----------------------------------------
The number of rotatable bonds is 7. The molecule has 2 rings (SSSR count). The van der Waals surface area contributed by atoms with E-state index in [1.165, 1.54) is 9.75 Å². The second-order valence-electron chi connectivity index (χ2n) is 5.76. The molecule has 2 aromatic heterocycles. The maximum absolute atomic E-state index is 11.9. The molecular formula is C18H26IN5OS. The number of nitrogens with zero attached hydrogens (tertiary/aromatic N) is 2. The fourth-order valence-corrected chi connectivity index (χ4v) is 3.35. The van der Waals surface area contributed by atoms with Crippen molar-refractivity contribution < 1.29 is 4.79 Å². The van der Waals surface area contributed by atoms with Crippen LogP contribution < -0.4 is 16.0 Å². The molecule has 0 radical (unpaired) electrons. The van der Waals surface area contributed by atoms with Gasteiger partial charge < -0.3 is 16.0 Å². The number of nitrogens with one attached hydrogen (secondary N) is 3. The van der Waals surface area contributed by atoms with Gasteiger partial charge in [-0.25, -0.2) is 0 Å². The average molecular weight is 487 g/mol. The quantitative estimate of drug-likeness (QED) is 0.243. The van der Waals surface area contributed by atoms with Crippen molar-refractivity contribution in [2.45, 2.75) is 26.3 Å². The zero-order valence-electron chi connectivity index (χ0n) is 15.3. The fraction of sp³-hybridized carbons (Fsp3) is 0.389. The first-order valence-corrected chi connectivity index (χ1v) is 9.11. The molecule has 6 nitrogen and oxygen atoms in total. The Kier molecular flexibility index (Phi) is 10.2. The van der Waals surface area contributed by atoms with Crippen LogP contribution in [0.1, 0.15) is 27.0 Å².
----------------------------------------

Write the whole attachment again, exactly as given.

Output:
The number of rotatable bonds is 7. The molecule has 2 rings (SSSR count). The van der Waals surface area contributed by atoms with E-state index in [1.165, 1.54) is 9.75 Å². The second-order valence-electron chi connectivity index (χ2n) is 5.76. The molecule has 2 aromatic heterocycles. The maximum absolute atomic E-state index is 11.9. The molecular formula is C18H26IN5OS. The number of nitrogens with zero attached hydrogens (tertiary/aromatic N) is 2. The fourth-order valence-corrected chi connectivity index (χ4v) is 3.35. The van der Waals surface area contributed by atoms with Crippen molar-refractivity contribution < 1.29 is 4.79 Å². The van der Waals surface area contributed by atoms with Crippen LogP contribution < -0.4 is 16.0 Å². The molecule has 0 radical (unpaired) electrons. The van der Waals surface area contributed by atoms with Gasteiger partial charge < -0.3 is 16.0 Å². The number of nitrogens with one attached hydrogen (secondary N) is 3. The van der Waals surface area contributed by atoms with Gasteiger partial charge in [-0.25, -0.2) is 0 Å². The average molecular weight is 487 g/mol. The quantitative estimate of drug-likeness (QED) is 0.243. The van der Waals surface area contributed by atoms with Crippen molar-refractivity contribution in [2.45, 2.75) is 26.3 Å². The zero-order valence-electron chi connectivity index (χ0n) is 15.3. The fraction of sp³-hybridized carbons (Fsp3) is 0.389. The first-order valence-corrected chi connectivity index (χ1v) is 9.11. The molecule has 6 nitrogen and oxygen atoms in total. The Kier molecular flexibility index (Phi) is 10.2. The van der Waals surface area contributed by atoms with Crippen LogP contribution in [0.1, 0.15) is 27.0 Å².